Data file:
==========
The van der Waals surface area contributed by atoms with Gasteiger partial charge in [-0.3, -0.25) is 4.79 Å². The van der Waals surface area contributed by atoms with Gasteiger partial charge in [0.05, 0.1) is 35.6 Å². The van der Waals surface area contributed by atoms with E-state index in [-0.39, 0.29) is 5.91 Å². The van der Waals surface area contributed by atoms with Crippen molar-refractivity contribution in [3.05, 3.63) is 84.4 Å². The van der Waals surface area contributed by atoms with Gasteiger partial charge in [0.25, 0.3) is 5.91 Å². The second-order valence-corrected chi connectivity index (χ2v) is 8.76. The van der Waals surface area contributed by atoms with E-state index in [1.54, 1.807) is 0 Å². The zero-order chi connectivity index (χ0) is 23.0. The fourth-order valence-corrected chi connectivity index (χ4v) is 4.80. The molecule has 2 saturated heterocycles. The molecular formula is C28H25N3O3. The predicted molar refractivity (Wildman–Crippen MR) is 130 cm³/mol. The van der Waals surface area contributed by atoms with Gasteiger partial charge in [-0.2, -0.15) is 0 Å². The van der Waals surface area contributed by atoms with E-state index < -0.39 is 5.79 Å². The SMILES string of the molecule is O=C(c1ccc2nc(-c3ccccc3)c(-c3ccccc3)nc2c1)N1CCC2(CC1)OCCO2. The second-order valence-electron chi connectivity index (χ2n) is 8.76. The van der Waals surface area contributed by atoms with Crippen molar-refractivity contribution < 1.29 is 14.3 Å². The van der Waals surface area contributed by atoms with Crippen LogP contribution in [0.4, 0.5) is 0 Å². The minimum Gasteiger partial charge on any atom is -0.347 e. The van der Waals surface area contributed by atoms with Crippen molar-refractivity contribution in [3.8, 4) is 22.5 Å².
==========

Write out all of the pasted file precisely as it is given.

The van der Waals surface area contributed by atoms with Gasteiger partial charge in [-0.3, -0.25) is 4.79 Å². The van der Waals surface area contributed by atoms with Gasteiger partial charge in [0.05, 0.1) is 35.6 Å². The van der Waals surface area contributed by atoms with E-state index in [-0.39, 0.29) is 5.91 Å². The van der Waals surface area contributed by atoms with Crippen molar-refractivity contribution in [3.05, 3.63) is 84.4 Å². The van der Waals surface area contributed by atoms with Gasteiger partial charge in [0.25, 0.3) is 5.91 Å². The second-order valence-corrected chi connectivity index (χ2v) is 8.76. The van der Waals surface area contributed by atoms with E-state index in [1.54, 1.807) is 0 Å². The zero-order chi connectivity index (χ0) is 23.0. The fourth-order valence-corrected chi connectivity index (χ4v) is 4.80. The molecule has 2 saturated heterocycles. The molecular formula is C28H25N3O3. The predicted molar refractivity (Wildman–Crippen MR) is 130 cm³/mol. The van der Waals surface area contributed by atoms with Gasteiger partial charge in [-0.2, -0.15) is 0 Å². The van der Waals surface area contributed by atoms with E-state index < -0.39 is 5.79 Å². The SMILES string of the molecule is O=C(c1ccc2nc(-c3ccccc3)c(-c3ccccc3)nc2c1)N1CCC2(CC1)OCCO2. The second-order valence-electron chi connectivity index (χ2n) is 8.76. The van der Waals surface area contributed by atoms with Crippen molar-refractivity contribution < 1.29 is 14.3 Å². The van der Waals surface area contributed by atoms with Crippen LogP contribution in [0.4, 0.5) is 0 Å². The minimum Gasteiger partial charge on any atom is -0.347 e. The van der Waals surface area contributed by atoms with Crippen molar-refractivity contribution in [3.8, 4) is 22.5 Å².